Cambodian Agriculture Minister Veng Sakhon (1st R, front) visits an exhibition of local fruits during the celebration of the World Food Day in Pursat province, Cambodia, Oct. 19, 2019. Cambodia and the United Nations' Food and Agriculture Organization (FAO) celebrated the World Food Day in Pursat province on Saturday, reiterating commitment to eradicate hunger in the kingdom by 2030. (Photo by Sovannara/Xinhua)
PURSAT, Cambodia, Oct. 19 (Xinhua) -- Cambodia and the United Nations' Food and Agriculture Organization (FAO) celebrated the World Food Day in Pursat province on Saturday, reiterating commitment to eradicate hunger in the kingdom by 2030.
Speaking to hundreds of participants at the event in Kandieng district of northwestern Pursat province, Cambodian Agriculture Minister Veng Sakhon said the country would achieve "zero hunger" through ensuring sustainable food production, improving nutrition and promoting sustainable agricultural development.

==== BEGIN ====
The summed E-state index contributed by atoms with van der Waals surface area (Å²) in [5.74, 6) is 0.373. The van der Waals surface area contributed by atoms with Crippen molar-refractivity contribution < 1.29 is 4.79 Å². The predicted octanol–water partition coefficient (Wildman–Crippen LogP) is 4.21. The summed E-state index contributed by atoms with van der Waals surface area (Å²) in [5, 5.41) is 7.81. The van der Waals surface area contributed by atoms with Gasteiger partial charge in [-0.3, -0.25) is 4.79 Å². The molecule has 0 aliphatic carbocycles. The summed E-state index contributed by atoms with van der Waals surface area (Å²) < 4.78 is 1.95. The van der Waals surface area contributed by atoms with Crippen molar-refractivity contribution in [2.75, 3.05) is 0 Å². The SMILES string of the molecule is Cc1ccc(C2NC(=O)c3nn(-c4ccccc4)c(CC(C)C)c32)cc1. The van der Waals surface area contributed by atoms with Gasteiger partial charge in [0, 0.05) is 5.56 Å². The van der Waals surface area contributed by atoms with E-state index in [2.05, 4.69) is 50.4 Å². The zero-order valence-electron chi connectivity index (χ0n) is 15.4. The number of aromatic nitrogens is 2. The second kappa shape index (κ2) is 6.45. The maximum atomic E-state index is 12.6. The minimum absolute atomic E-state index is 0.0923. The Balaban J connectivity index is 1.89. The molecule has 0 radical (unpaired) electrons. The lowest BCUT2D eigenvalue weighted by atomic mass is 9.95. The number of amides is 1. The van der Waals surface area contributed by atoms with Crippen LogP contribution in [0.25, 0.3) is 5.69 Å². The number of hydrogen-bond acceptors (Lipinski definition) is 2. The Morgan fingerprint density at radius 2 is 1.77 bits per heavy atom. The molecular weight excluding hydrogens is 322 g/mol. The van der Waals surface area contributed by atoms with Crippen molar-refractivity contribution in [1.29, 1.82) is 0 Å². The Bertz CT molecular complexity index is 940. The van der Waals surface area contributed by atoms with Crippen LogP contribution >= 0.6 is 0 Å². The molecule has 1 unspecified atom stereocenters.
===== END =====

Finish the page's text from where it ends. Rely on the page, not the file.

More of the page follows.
"The government still sees agriculture as one of the important sectors in supporting economic growth, in promoting rural economic development and in improving the livelihoods of the Cambodian people," he said.
According to the minister, globally, more than 820 million people, or roughly one in nine people, are going through hunger, and most of them are living in the Asia-Pacific region.
Alexandre Huynh, FAO representative in Cambodia, said zero hunger and nutrition are always at the heart of FAO's mandate, which is working to ensure that people have access to sufficient and quality food for active and healthy lives.
In Cambodia, FAO has supported the government to develop its National Zero Hunger Challenge Action Plan 2016-2025, he said.
He added that Cambodia is part of the FAO regional Zero Hunger Challenge Initiative through capacity building, technical support for policy dialogue and evidence-based studies on aspects of crop diversity related to dietary diversity and malnutrition.
"It requires all relevant actors, including the government, civil society, UN agencies, the private sector, farmers, academia and every individual to take action now to achieve zero hunger," Huynh said.
"Fighting for zero hunger is not limited to providing sufficient food to eat," he said. "We need to join forces to ensure that everyone has access to safe food with necessary nutrients for a healthy life, so that we can fully address all forms of malnutrition."